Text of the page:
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PUBH726 Applied Biostatistics 2 - Regression methods

Use of multiple regression methods in health sciences research. Development of linear, logistic, Poisson and Cox regression models for estimation and prediction including covariate adjustment, dummy variables, transformations and interactions.

This distance paper will introduce students to the main regression methods in health sciences research and is highly recommended for all students that want and/or need to analyse quantitative data. The paper builds on knowledge and skills learned in PUBH 725 and also has a strong applied component. From a public health point of view, students will learn how to generate and interpret statistical models to adjust for confounders as well as identifying the variables that have a statistical effect on the outcome of interest. The regression topics covered include: analysis of variance, correlation, reliability studies, multiple linear regression and logistic regression. For this paper, students must have a computer with an Internet connection and be computer literate.

Students will learn R, an open-source, free statistical software under the terms of the GNU General Public License.

Paper title Applied Biostatistics 2 - Regression methods
Paper code PUBH726
Subject Public Health
EFTS 0.125
Points 15 points
Teaching period 1st Non standard period (12 July 2021 - 5 September 2021) (Distance learning)
Domestic Tuition Fees (NZD) $1,444.50
International Tuition Fees (NZD) $5,337.00

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HASC 413 or PUBH 725
HASC 415, STAT 241, STAT 341
Limited to
MA, MAppSc, MClinPharm, MHealSc, MPH, MPharm, MPHC, MSc, DPH, PGDipAppSc, PGDipArts, PGDipHealSc, PGDipMLSc, PGDipPharm, PGDipSci, PGCertPH
(i) The prerequisite may be waived for students with an equivalent level of knowledge. (ii) MPHC students require approval from the Board of Studies in Primary Health Care to enrol for this paper. (iii) This paper runs for the second half of first semester. (iv) Please note that from 2019, this paper will be offered in the first half of the second semester.
Students who have completed an undergraduate degree in any discipline or recognised equivalent.

Department of Preventive and Social Medicine, Dunedin campus:

Teaching staff
Paper Convenor: Dr Josie Athens
Paper Structure
  1. ANOVA
  2. Correlation and Reliability
  3. Simple Linear Regression
  4. Multiple Linear Regression
  5. Statistical Modelling
  6. Logistic Regression

Assessment Structure

  1. Participation and contribution: 10% of the marks for this paper will derive from your contribution to Zoom sessions and discussion forums. The marks will not be awarded for the correctness of your contributions, but for making an effort to engage with the question at hand and to use the reading and other learning that you have done to progress the discussion.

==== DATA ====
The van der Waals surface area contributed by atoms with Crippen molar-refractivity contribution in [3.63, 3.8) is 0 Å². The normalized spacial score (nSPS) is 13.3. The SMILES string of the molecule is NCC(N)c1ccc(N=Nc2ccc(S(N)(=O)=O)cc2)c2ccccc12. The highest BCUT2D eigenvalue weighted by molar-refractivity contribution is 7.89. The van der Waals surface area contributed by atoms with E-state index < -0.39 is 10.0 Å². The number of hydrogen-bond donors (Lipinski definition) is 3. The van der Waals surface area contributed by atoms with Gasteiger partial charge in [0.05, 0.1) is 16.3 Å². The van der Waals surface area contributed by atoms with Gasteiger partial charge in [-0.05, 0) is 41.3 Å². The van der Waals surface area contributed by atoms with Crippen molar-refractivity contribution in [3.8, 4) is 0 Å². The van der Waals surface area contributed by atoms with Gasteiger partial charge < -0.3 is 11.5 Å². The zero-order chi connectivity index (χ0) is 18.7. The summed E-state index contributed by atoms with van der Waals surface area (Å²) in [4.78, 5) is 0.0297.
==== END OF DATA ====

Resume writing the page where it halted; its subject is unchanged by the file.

2. Assignment 1: This assignment, worth 40% of the mark for the paper, assesses your ability to analyse and report statistical models where the outcome is continuous. Emphasis is made on checking assumptions and model simplification. The assignment will also assess your ability to analyse relatively simple reliability studies.
  3. Assignment 2: This assignment, worth 50% of the mark for the paper, assesses your understanding to analyse and report statistical models where the outcome is influenced by two or more predictors. Emphasis is made on model simplification and understanding interactions.
Teaching Arrangements
  1. Compulsory webinar sessions: Tuesday afternoons, 4pm-6pm.
  2. Block Week (Zoom webinars): Monday 19th July, Tuesday 20th July, Wednesday 21st July, 4pm - 6pm
  1. Kirkwood, Betty R., and Jonathan AC Sterne. 2003. Essential Medical Statistics. Second Edition. Blackwell.
  2. Dalgaard, Peter. 2008. Introductory Statistics with R. Second Edition. Springer.
Graduate Attributes Emphasised
Interdisciplinary perspective, Lifelong learning, Scholarship, Critical thinking, Information literacy, Research, Self-motivation.
View more information about Otago's graduate attributes.
Learning Outcomes
Students who successfully complete the paper will be able to
  • Demonstrate an understanding of the application of regression methods to help answer scientific questions and the assumptions inherent in the models
  • Demonstrate skills in model selection, model fitting and model interpretation for estimation and prediction
  • Apply skills to develop a regression model and perform an analysis to help answer a scientific question
  • Describe and test the underlying assumptions of the model and carry out simple sensitivity analyses

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1st Non standard period (12 July 2021 - 5 September 2021)

Teaching method
This paper is taught through Distance Learning
Learning management system